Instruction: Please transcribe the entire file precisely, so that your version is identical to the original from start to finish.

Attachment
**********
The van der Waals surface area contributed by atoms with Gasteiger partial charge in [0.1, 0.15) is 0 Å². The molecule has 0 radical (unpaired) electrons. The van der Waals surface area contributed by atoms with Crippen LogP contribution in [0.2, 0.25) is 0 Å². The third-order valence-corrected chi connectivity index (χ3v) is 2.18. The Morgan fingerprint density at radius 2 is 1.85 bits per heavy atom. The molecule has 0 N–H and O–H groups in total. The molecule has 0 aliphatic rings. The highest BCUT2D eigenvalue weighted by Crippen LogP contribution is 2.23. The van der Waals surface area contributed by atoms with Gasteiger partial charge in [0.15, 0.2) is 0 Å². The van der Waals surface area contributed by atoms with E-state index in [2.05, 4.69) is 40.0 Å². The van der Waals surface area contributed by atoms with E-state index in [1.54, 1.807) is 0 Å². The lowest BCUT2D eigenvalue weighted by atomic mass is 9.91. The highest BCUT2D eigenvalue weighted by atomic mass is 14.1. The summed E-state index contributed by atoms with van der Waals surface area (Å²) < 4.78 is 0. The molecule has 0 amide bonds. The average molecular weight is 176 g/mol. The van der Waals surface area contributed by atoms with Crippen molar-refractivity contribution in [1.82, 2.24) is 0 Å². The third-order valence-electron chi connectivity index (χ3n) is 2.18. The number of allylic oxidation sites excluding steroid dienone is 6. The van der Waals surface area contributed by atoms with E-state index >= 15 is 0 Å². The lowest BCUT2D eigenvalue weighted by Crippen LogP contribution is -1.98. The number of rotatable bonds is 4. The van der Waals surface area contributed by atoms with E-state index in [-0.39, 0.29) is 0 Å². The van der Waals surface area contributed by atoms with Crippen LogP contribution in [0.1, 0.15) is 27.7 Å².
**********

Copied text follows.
The van der Waals surface area contributed by atoms with Gasteiger partial charge in [0.1, 0.15) is 0 Å². The molecule has 0 radical (unpaired) electrons. The van der Waals surface area contributed by atoms with Crippen LogP contribution in [0.2, 0.25) is 0 Å². The third-order valence-corrected chi connectivity index (χ3v) is 2.18. The Morgan fingerprint density at radius 2 is 1.85 bits per heavy atom. The molecule has 0 N–H and O–H groups in total. The molecule has 0 aliphatic rings. The highest BCUT2D eigenvalue weighted by Crippen LogP contribution is 2.23. The van der Waals surface area contributed by atoms with Gasteiger partial charge in [0.15, 0.2) is 0 Å². The van der Waals surface area contributed by atoms with E-state index in [2.05, 4.69) is 40.0 Å². The van der Waals surface area contributed by atoms with E-state index in [1.54, 1.807) is 0 Å². The lowest BCUT2D eigenvalue weighted by atomic mass is 9.91. The highest BCUT2D eigenvalue weighted by atomic mass is 14.1. The summed E-state index contributed by atoms with van der Waals surface area (Å²) < 4.78 is 0. The molecule has 0 amide bonds. The average molecular weight is 176 g/mol. The van der Waals surface area contributed by atoms with Crippen molar-refractivity contribution in [1.82, 2.24) is 0 Å². The third-order valence-electron chi connectivity index (χ3n) is 2.18. The number of allylic oxidation sites excluding steroid dienone is 6. The van der Waals surface area contributed by atoms with E-state index >= 15 is 0 Å². The lowest BCUT2D eigenvalue weighted by Crippen LogP contribution is -1.98. The number of rotatable bonds is 4. The van der Waals surface area contributed by atoms with E-state index in [-0.39, 0.29) is 0 Å². The van der Waals surface area contributed by atoms with Crippen LogP contribution in [0.1, 0.15) is 27.7 Å².